Trilogy in Progress: Beloved and Jazz
After Beloved was published, Morrison felt sure that this, her fifth novel, would be the least read of her writings. Who could imagine people rushing out to buy a book on the horrors of slavery in America? She herself admits to having had a great reluctance to dwell on a subject that would force her to focus on the most painful period in her people's history. She knew that recalling the slave era would be a heart-wrenching experience for her on a very personal level. Nevertheless, she felt a compulsion to write the story because it had to be told. No one had yet told the real story; it seemed no one even wanted to think about the subject in a serious way. Morrison sensed a "national amnesia" surrounding the details of slavery and its aftermath. Not the blacks, not the whites wanted to remember. Significantly, not even the characters she would create for Beloved wanted to remember. 1 The task she set for herself, then, ran the risk of her writing a book that would be shunned. But to Morrison's surprise, Beloved became a best seller that garnered her not only a great deal of critical praise but also a wider readership than she had ever hoped for.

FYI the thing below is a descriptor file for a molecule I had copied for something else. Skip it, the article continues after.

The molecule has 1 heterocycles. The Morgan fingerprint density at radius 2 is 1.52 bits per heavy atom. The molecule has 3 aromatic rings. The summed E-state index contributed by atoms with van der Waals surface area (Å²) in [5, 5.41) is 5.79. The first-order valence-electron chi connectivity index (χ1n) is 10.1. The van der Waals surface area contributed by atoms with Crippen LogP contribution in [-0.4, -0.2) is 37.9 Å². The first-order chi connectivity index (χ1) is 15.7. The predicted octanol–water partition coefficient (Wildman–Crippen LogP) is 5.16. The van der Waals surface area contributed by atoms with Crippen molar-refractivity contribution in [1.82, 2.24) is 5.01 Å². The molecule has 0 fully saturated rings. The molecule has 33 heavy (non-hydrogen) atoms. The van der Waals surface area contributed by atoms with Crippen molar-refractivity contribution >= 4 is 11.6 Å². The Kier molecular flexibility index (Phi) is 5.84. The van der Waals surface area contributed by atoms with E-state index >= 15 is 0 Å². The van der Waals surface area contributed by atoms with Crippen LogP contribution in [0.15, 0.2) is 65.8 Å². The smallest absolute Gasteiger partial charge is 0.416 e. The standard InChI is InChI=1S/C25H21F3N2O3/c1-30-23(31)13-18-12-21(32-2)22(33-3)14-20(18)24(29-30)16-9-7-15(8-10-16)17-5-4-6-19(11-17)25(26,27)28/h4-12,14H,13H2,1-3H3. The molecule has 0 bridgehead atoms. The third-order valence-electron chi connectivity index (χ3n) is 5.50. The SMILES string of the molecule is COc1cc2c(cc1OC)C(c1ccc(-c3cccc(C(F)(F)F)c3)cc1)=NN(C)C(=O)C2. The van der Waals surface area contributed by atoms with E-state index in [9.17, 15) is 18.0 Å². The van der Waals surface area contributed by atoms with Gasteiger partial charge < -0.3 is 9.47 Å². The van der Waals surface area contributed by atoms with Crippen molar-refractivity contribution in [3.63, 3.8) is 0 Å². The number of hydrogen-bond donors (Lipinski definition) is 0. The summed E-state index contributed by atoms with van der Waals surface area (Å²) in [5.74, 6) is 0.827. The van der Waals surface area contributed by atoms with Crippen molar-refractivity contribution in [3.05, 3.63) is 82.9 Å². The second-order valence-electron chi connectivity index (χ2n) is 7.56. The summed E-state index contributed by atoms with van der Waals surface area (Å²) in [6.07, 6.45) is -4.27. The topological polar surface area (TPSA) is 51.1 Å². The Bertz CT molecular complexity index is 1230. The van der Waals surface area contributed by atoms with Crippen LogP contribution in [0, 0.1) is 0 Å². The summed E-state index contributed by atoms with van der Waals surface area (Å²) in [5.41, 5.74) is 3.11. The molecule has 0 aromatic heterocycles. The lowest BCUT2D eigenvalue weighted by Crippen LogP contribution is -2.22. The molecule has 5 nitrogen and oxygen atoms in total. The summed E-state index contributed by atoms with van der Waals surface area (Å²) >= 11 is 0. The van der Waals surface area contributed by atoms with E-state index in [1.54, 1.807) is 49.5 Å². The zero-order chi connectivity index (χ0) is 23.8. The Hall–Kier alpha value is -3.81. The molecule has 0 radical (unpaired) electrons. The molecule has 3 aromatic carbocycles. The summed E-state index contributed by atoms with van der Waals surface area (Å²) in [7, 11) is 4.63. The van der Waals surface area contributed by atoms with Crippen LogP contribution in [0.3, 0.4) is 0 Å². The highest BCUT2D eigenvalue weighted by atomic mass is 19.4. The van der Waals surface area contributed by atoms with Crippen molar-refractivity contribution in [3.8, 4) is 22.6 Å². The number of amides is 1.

The genesis of the novel goes back to the time when Morrison was working on black literature projects for Random House. While editing The Black Book, a collection of items about the struggle of African-Americans over the course of 300 years, she came across a number of stories about slaves who dared to resist the system. One in particular caught her eye. This was the story of Margaret Garner, a fugitive who had escaped with her children from Kentucky and settled in a neighborhood